Although it seems like pushing a rock up a hill, our Afghan War may be coming to an end. We certainly want out of a war that seems to have no way of declaring victory—but we have been in that position in every war we have fought after World War II, the last war we definitively won. War is changing, just as social mores are changing.
Although Afghanistan seems to be the end of the world where civilization scarcely reaches, there are a few hopeful signs of change.
• TV Crime Show. I have long been an advocate of radio and television as culture changes for the better. In my childhood, I remember the effect of soap operas and favorite radio programs: The Goldbergs, a nice working class New York Jewish family with a loving and warm matriarch—Molly Goldberg. For many listening, this was their first sympathetic exposure to Jewish life as American life—putting a dent in age-old anti-Semitism. Another program, Life with Luigi, that ran for a few years beginning 1948, was about a sweet Italian immigrant living in Chicago and learning in his citizenship class was America was all about. This certainly helped changed the notion of Italians from Mafiosi to Americans.
TV soap operas played in Africa and now in parts of the Muslim World have begun to changed attitudes toward women, and in Africa, has opened discussions about safe sex to prevent AIDS among people who never talk about sex.
Now in Kabul, Afghanistan, a new crime show modeled after the popular American “24” is beginning to make inroads on attitudes toward and behavior of the police. In Afghanistan, the police have long been corrupt, brutal, and indeed not the friends of little children. But now, this crime show features Afghan police who are tracking terrorists (a real daily horror in Afghan life) and who are beginning to behave under rule of law. One policeman in a recent show roughed up detainees and was reprimanded by his chief. It is reported that actual policemen are now finding these cops a roll model. That’s a start.
• Horrors against women. Who can forget the cover of Time Magazine showing a beautiful young Afghan girl whose husband and his family had cut off her nose and ears and left her to bleed to death because she had the audacity to run away from unremitting domestic abuse. She lived only because American soldiers found her and took her to a hospital in Kabul and then to a battered women’s shelter (the very notion of which never existed in Afghanistan before we arrived). She is now in New York, her beauty restored, and her psychological trauma receiving treatment.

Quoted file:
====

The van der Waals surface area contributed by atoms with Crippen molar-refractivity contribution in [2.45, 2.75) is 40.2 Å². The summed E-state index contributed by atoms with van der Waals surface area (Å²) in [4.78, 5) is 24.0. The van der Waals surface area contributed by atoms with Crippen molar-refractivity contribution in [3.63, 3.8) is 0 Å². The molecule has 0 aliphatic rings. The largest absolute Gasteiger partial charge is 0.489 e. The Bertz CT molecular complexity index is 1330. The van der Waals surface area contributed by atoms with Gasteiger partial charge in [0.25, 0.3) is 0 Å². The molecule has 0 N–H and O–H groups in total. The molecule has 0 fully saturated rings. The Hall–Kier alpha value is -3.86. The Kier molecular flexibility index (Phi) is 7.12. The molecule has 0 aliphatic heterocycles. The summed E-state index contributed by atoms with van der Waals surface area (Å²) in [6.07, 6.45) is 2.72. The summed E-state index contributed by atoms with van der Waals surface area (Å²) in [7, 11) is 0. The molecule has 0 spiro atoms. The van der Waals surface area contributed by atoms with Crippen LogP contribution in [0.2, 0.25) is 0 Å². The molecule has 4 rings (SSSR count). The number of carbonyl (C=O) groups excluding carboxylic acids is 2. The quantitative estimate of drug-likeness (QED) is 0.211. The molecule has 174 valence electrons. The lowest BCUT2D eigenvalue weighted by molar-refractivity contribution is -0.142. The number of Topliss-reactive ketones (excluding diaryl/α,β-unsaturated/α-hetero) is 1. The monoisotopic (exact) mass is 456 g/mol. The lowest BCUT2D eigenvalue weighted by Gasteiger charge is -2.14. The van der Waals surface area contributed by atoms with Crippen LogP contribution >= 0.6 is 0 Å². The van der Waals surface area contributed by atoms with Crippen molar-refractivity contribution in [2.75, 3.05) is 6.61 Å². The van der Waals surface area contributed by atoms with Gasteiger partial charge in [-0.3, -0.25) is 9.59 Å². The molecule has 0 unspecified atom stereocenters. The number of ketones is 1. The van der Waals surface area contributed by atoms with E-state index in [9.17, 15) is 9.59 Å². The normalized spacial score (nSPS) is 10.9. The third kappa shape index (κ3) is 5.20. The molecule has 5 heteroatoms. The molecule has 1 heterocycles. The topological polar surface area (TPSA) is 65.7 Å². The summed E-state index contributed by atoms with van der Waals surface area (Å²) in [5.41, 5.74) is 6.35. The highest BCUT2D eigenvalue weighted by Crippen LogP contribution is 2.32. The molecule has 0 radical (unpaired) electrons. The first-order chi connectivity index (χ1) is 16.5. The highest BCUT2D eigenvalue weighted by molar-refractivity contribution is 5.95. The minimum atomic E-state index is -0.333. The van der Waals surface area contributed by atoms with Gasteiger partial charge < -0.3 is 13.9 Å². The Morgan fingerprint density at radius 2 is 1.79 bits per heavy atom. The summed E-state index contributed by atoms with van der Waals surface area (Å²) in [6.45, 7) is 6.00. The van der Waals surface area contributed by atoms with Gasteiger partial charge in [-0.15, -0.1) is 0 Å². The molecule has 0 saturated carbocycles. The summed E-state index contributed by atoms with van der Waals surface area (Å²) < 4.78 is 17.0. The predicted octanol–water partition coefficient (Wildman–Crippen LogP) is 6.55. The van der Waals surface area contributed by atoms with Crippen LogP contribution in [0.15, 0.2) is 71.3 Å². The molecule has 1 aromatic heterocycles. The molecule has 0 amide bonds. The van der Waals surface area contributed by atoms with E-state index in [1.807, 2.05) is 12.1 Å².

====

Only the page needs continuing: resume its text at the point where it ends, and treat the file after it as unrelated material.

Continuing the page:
This story, however, is a fluke. Just one woman escaped; what about the millions more? But there is a new wrinkle here. The Chora District police chief didn’t forget this crime. When the girl’s father-in-law turned up at a nearby bazaar, the police gave chase and caught him. Up to now, police never intervened in any village abuse of women, primarily because Islamic Law, Sharia, provides for flogging and stoning for sexual offenses. But there is nothing in the Koran about cutting off of ears and noses. They can now go after them.
It’s a beginning.
• Shell-shocked Taliban Soldiers. Americans and NATO fighting the Taliban and Al-Qaeda often feel as they are fighting whack-a-mole. We have spent our fortune and our blood in this war—with many suffering from posttraumatic stress disorder. It never occurred to me before reading this (Dec. 13 Newsweek) that Taliban fighters, not to mention civilians, are also suffering PSD. I had assumed that they were cushioned from this by their religious fanaticism and fatalism—but they are not. More and more Taliban fighters—and the poor civilians who get caught in the middle—are psychologically damaged—and there is little treatment for them.
The drone attacks going after Taliban leadership seems to be working. This war may come to a better end than we had thought.
Dr. Laina Farhat-Holzman is a historian, lecturer, and writer. You may contact her at Lfarhat102@aol.com or www.globalthink